Klamath Mountain

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by StephanieAMckenzie
Last updated 7 years ago

Social Studies

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Klamath Mountain

Natural fire cycles were key contributors to the diversity of the Klamath Siskiyou area for millennia. Returning every 10-150 years, fires recycle nutrients, maintain diversity, renew fire-dependent species and leave burned out trees critical for wildlife. Past clear cutting has also seriously reduced old-growth habitat and on-going logging continues to compromise habitats for old-growth dependent species.

The Klamath Mountains, also referred to as the Klamath Knot, are a lightly populated series of mountain ranges in north western California and South Western Oregon. The Klamath Mountains include the Siskiyou Mountains, the Marble Mountains, and the Scott Mountains. A large portion of the Klamath Mountains is protected by the United States Forest Service. Through out the Klamaths, there are extensive hikinh trails, recreation areas and campgrounds. The is a 400 mile trail from the Yolla Bolly-Middle Eel Wilderness to Cresent City, California through the Klamath Mountains. The Klamath Mountains has rich biodiversity that include temperate rain forests, oak forests, savannas, and alpine grasslands. Also thirty conifer species inhabit the mountains.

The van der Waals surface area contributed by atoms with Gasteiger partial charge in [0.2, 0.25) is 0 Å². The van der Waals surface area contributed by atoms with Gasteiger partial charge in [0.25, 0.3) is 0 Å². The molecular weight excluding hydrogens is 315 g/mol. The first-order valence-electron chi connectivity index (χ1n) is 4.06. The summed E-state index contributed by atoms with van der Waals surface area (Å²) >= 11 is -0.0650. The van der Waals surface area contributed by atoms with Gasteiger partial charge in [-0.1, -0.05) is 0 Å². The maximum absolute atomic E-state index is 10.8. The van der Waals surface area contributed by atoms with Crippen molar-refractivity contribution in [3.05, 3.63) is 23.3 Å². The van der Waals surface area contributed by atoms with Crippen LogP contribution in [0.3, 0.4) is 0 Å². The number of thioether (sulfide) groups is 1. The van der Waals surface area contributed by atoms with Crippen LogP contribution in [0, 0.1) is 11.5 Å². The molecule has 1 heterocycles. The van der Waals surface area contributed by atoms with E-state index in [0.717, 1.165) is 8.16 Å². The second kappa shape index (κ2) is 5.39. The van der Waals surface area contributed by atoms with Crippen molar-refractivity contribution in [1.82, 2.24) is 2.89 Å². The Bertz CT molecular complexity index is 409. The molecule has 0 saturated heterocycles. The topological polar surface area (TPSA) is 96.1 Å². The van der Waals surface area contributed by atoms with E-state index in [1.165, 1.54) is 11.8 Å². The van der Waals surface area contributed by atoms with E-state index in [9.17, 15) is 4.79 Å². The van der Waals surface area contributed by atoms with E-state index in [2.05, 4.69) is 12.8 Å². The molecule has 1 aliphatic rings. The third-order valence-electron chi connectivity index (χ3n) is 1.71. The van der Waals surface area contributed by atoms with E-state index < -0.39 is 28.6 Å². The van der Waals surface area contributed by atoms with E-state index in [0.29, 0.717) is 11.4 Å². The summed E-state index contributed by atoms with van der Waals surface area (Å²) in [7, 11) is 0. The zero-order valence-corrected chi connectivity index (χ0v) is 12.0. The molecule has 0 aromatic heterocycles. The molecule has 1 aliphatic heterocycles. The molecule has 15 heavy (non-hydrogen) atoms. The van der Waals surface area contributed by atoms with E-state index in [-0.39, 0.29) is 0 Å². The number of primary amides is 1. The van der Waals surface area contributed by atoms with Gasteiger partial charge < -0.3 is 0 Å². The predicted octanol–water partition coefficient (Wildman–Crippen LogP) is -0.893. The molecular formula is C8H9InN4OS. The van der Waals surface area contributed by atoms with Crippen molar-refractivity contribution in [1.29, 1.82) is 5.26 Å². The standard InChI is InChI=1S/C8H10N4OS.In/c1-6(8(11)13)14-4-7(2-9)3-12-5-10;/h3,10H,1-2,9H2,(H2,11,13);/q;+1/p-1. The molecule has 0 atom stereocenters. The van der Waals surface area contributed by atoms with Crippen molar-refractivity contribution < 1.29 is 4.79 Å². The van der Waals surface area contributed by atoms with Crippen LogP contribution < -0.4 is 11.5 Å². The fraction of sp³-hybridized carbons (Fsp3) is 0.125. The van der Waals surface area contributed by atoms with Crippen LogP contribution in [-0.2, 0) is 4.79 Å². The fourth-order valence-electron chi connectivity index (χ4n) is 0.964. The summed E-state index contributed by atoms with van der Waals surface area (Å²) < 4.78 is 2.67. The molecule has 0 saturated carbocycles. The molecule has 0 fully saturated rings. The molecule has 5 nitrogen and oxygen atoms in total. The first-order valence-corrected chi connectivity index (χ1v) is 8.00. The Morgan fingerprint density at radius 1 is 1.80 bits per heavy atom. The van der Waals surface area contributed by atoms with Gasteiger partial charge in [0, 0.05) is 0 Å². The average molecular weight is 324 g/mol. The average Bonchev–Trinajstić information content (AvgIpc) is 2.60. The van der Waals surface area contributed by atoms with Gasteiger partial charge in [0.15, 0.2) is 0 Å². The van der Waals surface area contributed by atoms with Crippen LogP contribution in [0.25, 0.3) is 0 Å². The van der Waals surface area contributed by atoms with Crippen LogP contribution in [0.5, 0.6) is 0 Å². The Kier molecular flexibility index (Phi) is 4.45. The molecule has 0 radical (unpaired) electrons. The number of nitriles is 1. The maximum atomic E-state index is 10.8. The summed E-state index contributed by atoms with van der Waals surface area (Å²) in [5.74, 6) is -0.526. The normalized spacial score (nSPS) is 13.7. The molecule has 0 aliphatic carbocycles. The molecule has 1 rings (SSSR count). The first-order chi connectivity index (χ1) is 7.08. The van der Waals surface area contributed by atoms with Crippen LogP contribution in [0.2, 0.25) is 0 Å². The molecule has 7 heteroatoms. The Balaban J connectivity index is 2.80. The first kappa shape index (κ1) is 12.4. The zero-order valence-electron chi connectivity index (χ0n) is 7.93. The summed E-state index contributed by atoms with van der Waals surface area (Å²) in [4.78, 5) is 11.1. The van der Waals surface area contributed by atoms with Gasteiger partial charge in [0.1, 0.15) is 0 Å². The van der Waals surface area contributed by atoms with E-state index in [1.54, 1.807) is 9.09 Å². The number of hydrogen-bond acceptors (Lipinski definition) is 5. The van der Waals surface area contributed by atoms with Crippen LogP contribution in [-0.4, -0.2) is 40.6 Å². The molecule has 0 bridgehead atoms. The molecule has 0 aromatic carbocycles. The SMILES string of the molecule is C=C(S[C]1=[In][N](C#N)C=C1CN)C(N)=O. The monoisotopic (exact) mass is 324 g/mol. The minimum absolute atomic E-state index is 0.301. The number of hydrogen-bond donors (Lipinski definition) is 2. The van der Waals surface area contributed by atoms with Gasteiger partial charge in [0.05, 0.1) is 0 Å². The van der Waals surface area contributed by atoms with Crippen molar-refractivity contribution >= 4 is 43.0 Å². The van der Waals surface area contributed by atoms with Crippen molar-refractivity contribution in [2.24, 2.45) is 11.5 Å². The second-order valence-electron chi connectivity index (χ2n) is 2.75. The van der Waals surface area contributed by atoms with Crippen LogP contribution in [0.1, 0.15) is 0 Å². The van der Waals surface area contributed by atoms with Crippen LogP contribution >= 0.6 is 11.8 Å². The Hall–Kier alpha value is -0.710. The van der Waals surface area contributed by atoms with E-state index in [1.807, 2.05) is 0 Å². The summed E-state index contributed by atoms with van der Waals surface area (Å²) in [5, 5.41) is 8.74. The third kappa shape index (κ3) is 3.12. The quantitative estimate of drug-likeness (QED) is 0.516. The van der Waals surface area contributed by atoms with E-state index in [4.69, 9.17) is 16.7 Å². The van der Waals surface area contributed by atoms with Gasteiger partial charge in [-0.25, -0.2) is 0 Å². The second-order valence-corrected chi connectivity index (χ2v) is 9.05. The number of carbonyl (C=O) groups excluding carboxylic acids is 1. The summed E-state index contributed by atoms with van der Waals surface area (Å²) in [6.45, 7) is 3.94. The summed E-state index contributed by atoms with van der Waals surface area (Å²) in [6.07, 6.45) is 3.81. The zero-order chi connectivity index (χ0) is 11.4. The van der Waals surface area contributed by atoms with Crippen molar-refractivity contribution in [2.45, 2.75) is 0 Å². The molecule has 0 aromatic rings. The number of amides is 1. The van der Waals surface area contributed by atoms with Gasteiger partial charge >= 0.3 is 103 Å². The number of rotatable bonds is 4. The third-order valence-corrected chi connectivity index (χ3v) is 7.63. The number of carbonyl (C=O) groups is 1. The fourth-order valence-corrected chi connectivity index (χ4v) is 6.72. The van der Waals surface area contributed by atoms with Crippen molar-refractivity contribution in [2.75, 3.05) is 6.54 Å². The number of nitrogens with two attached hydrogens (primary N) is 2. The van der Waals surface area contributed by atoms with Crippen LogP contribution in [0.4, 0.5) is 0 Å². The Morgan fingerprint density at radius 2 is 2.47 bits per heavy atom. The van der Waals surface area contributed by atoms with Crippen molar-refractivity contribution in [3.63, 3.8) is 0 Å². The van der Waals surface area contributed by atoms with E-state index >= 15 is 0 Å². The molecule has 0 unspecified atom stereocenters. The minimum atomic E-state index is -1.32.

Clear cutting at the Klamath Mountains

Spotted OwlKey SpeciesOccurs in colsed-canopy, uneven-aged late-successional and old-growth forests. Preys on northern flying squirrels and woodrats. Long lived (16-17 years).

Wooley Fire on Marble Mountain (Klamath) 2005


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